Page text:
Simultaneously, the subprime mortgages crisis also prompted long-overdue broader reckoning, which progressively resulted in corporate debt market collapsing, as investors progressively became aware of the hidden dangers of allegedly “fixed” income: in January 2008, corporate U.S. debt recently issued was on average trading at 8% below par. Investors’ beliefs on the distribution of future operating free cash flows by and large did not change. But they realized that more levered financial structures and less thorough screening of borrowers resulted in higher probabilities of defaults. This lowered the value of debt on secondary markets, and raised its cost on primary markets. Defaults did not materialize yet on covenant-lite deals. That’s because borrowers could until Summer 2007 obtain very generous terms, including repaying their lenders at maturity only, without any interim obligation. Even struggling companies can survive unnoticed for a few years in these circumstances.
All these developments contributed to a gloomy outlook for the coming year. Stock prices, which are most sensitive to a change in economic conditions, tumbled in January 2008. Investors realized that the financial mess would have relatively severe and long lasting consequences.
As in any good movie, there is a providential savior. This role is endorsed by Central Banks, featuring Jean-Claude Trichet and Ben Bernanke. Their success at taming inflation brought them a credibility that reinforces their capacity for stabilizing interventions. Called to the rescue, they cut short-term interest rates, and repeatedly injected massive amounts of liquidity. At first to supplement a temporarily failing interbank market, and later on to avert a recession. But surging inflation, propelled by rising commodity prices and a collapse in the dollar exchange rate in the U.S., limits their ability to support the financial system and the economy. Hence the fear of stagflation.
However, the financial crisis will ultimately be resolved when institutions know how to value their positions, when all players agree on the pricing of complex fixed-income instruments, when financial institutions record their losses accurately, when defaults occur, capital is reallocated and companies are financially restructured, and when instruments as well as accounts are transparent. Regaining confidence may take time, and be painful. The latter is necessary for investors to learn from their mistakes.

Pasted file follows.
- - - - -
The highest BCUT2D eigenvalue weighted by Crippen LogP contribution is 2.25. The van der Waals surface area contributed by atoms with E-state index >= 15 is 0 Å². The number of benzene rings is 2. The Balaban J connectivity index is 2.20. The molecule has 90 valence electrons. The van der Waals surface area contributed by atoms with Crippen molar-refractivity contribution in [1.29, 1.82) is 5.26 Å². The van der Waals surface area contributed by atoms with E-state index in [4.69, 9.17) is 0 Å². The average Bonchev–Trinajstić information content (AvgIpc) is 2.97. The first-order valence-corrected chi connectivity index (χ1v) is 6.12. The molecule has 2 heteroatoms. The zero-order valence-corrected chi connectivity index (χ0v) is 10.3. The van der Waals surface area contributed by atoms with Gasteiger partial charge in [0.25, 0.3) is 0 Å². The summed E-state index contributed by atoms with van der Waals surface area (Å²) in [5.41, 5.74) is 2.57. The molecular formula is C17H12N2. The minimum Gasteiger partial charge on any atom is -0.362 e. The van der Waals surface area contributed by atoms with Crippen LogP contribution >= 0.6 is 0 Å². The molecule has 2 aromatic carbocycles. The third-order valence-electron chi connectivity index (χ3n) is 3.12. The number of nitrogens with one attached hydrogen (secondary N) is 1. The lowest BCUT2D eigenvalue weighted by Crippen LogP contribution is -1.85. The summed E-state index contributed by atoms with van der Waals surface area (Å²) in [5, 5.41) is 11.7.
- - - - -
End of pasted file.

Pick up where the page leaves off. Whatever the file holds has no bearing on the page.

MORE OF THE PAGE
In the meantime, bailing out failing institutions without penalties amplifies moral hazard, and encourages future reckless behavior. Banks have to suffer the consequences of their unwise decisions: most took liquidity as given, and did not monitor credit risk adequately. Even providing liquidity in a crisis is fraught with perverse incentives. For Raghuram Rajan in the Financial Times, “First, by providing liquidity freely, the central bank alters the price of liquidity, thus rewarding the reckless and harming the cautious. Second, if the central bank induces expectations of continued liquidity, market participants will adopt strategies that rely excessively on it.” In the same newspaper, the economist Lawrence Summers disagreed, and warned against the “moral hazard fundamentalists” who do not tackle crises. This is a classic dilemma: should authorities stick to preventing crises ex-ante with appropriate incentives and controls, or also attempt to resolve any crisis ex-post with interventions that undermine these very incentives and “sow the seeds of the next crisis”?
This time, Central Banks seem to have taken the middle road. Following an initial tough stance, the Bank of England had to make a humiliating U-turn after a bank run on Northern Rock, a mortgage lender reliant on money markets for its funding. By contrast, the ECB was praised for its management of the crisis. Finally, governments don’t seem inclined to intervene heavily. In the U.S., they only take action to stimulate economic activity. This is good news: there is not much good they can do here, but much harm. Let’s hope they can control themselves and not overreact – for once.
PS: This article was written at the end of 2007.
Editeurs : Pierre Pâris, Bruno Lannes, Pierre Chaigneau.